We examine the effects of cultural differences on the outcome of takeover contests. Our main focus is on individuality, which we posit to have an effect on firm behavior in international takeover contests. In a sample of international acquisitions with bidders from multiple countries, we find that individuality positively relates to the probability of placing the winning bid. We further find that takeover contest winners with high individuality scores experience lower announcement returns. Our results are consistent with the literature that links individuality to overconfidence. Our evidence suggests that firms should control culture-related behavioral biases in their M&A activity.
We explore how various aspects of corporate governance influence the likelihood of a public corporation surviving as a separate public entity, after addressing potential endogeneity that arises from the competing corporate exit outcomes: acquisitions, going private transactions, and bankruptcies. We find that some corporate governance features are more important determinants of the form of a firm’s exit than many economic factors that have figured prominently in prior research. We also find evidence that outsider-dominated boards and lower restrictions on internal governance play major roles in the way firms exit public markets, particularly when a firm’s industry suffers a negative shock.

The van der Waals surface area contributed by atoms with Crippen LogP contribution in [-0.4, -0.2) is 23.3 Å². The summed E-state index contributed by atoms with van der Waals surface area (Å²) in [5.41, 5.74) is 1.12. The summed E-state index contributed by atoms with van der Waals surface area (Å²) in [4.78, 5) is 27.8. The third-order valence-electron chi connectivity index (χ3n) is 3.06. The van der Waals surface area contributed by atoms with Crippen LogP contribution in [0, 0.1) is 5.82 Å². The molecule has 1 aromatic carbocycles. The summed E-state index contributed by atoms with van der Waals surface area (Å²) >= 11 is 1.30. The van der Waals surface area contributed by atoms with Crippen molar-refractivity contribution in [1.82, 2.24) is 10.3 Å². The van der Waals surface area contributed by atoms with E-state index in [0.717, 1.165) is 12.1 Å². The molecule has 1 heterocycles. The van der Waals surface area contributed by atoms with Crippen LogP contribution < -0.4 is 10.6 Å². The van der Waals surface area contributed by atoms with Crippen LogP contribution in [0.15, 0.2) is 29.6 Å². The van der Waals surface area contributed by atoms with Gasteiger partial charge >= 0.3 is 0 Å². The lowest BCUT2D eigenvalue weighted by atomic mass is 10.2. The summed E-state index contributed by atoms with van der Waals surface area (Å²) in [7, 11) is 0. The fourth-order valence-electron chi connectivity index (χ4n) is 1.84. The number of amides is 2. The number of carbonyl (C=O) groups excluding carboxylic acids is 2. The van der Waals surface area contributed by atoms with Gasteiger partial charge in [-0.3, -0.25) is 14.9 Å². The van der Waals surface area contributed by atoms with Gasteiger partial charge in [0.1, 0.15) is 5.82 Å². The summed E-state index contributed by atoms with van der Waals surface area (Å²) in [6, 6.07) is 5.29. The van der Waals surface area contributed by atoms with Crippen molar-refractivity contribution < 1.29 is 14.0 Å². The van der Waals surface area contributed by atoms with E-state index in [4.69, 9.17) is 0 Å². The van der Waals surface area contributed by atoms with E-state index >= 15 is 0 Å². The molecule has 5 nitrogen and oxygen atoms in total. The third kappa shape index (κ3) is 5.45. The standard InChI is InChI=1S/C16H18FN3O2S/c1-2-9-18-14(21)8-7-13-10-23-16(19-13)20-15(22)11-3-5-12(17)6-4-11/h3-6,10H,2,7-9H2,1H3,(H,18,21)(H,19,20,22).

We study whether corporate governance and social responsibility are related to data breaches. We find that socially responsible companies with smaller boards and greater financial expertise are less likely to be breached. The financial impact of a breach is visible in the long-term. Specifically, data breach firms have -3.5% one year buy-and-hold abnormal returns. Additionally, banks with breaches have significant declines in deposits and nonbanks have significant declines in sales in the long run. Finally, we find that following a data breach, companies are more likely to replace their chief executive officer and chief technology officer as well as improve their governance and social responsibility.